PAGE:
Three scientists shared this year’s Nobel Prize in Chemistry for tapping the power of evolutionary biology to design molecules with a range of practical uses. Those include new drugs, more efficient and less toxic reactions in the manufacture of chemicals and plant-derived fuels to replace oil, gas and coal extracted from the ground.
Half of the prize and the accompanying $1 million went to Frances H. Arnold, a professor of chemical engineering at the California Institute of Technology. She is only the fifth woman to win a chemistry Nobel and the first since 2009.
The other half of the prize is shared by George P. Smith, an emeritus professor of biological sciences at the University of Missouri, and Gregory P. Winter, a biochemist at the M.R.C. Laboratory of Molecular Biology in England.
Why did they win?
Dr. Arnold conducted the first directed evolution of enzymes, proteins that catalyze chemical reactions. Dr. Smith developed a method, known as phage display, in which a virus that infects bacteria can be used to evolve new proteins. Dr. Winter has used phage display to produce new pharmaceuticals.
Why is the work important?
The Royal Swedish Academy of Sciences said the scientists had managed to harness the power of evolution in test tubes. Enzymes produced through directed evolution are used to manufacture everything from biofuels to medical treatments. Phage display has produced antibodies that can neutralize toxins, counteract autoimmune diseases and even cure metastatic cancer.
“This year’s Nobel Laureates in chemistry have been inspired by the power of evolution and used the same principles — genetic change and selection — to develop proteins that solve mankind’s chemical problems,” the academy said in documents explaining the prizes.
Dr. Arnold’s work, which has been utilized to create sustainable biofuels, is “contributing to a greener world,” the academy added.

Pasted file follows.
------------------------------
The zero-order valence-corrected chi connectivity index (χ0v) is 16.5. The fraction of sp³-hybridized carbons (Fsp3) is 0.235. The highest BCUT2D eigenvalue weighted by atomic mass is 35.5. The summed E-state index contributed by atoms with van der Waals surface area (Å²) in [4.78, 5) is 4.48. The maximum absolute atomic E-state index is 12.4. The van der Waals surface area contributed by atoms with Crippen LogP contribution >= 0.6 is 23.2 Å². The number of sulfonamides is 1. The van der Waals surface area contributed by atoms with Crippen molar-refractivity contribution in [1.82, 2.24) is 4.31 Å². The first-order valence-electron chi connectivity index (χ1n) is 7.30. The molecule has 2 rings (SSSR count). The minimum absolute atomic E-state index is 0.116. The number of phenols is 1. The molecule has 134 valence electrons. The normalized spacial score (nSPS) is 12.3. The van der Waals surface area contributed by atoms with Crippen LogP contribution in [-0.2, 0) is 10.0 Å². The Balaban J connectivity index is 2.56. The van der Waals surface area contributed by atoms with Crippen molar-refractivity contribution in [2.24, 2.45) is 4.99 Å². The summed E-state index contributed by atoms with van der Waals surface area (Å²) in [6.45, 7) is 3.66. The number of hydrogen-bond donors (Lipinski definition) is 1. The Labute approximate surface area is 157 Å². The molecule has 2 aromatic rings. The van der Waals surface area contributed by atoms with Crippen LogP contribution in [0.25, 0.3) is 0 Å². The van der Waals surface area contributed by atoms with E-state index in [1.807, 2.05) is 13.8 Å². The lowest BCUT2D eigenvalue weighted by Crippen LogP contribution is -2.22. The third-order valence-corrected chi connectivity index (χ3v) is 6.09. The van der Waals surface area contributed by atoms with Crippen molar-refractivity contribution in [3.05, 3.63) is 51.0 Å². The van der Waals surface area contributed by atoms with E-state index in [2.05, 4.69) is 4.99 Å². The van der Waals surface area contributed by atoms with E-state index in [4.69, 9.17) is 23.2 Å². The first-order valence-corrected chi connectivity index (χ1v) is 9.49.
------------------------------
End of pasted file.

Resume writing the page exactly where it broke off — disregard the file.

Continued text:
Dr. Smith’s development of phage display to link proteins to genes was described by the academy as “brilliant in its simplicity.” Dr. Winter was one of the leaders in using phage display to develop new biomolecules, including disease-blocking antibodies.
Modelers find evidence that a combination of competition, predation and evolution will push ecosystems toward species diversity anywhere in the universe.
At a meeting of the American Society of Naturalists in 1960, the noted British ecologist G. Evelyn Hutchinson posed what he called “the paradox of the plankton.” Look at a flask of seawater; it will be filled with diverse species of plankton, all competing for the same vital elements and nutrients. Yet natural selection implies that over time, only one species should occupy an ecological niche, a concept known as competitive exclusion. And what is true of plankton seems to be true of many protozoa, plants, birds, fish and other organisms, too. How can ecosystems routinely have so many competing species that stably coexist?
Ecologists have mulled over this vexing paradox ever since, but they have generally taken comfort in a solution known as the “kill the winner” (KTW) hypothesis. It hinges on the predator-prey relationships in ecosystems, which are often species specific. As one species starts forcing out its competitors, its rising population allows more of its predators to prosper, too. Predation eventually pushes the number of prey back down again (hence, kill the winners). The combination of competition and predation then lets several populations of rival species coexist in equilibrium. The KTW hypothesis became many ecologists’ go-to explanation for biodiversity.
When Nigel Goldenfeld, the director of the NASA Astrobiology Institute for Universal Biology, and Chi Xue, a graduate student in his laboratory at the Carl R. Woese Institute for Genomic Biology, started looking more closely at the KTW idea in 2015, they didn’t intend to blow it up. Rather, they were exploring what features of life and ecosystems might be ubiquitous throughout the cosmos. Diversity seemed like a good candidate. “If you look at different isolated ecosystems on Earth, you see diversity everywhere,” Xue said. They were curious about what might create and sustain that diversity, and whether it might be as relevant on another planet.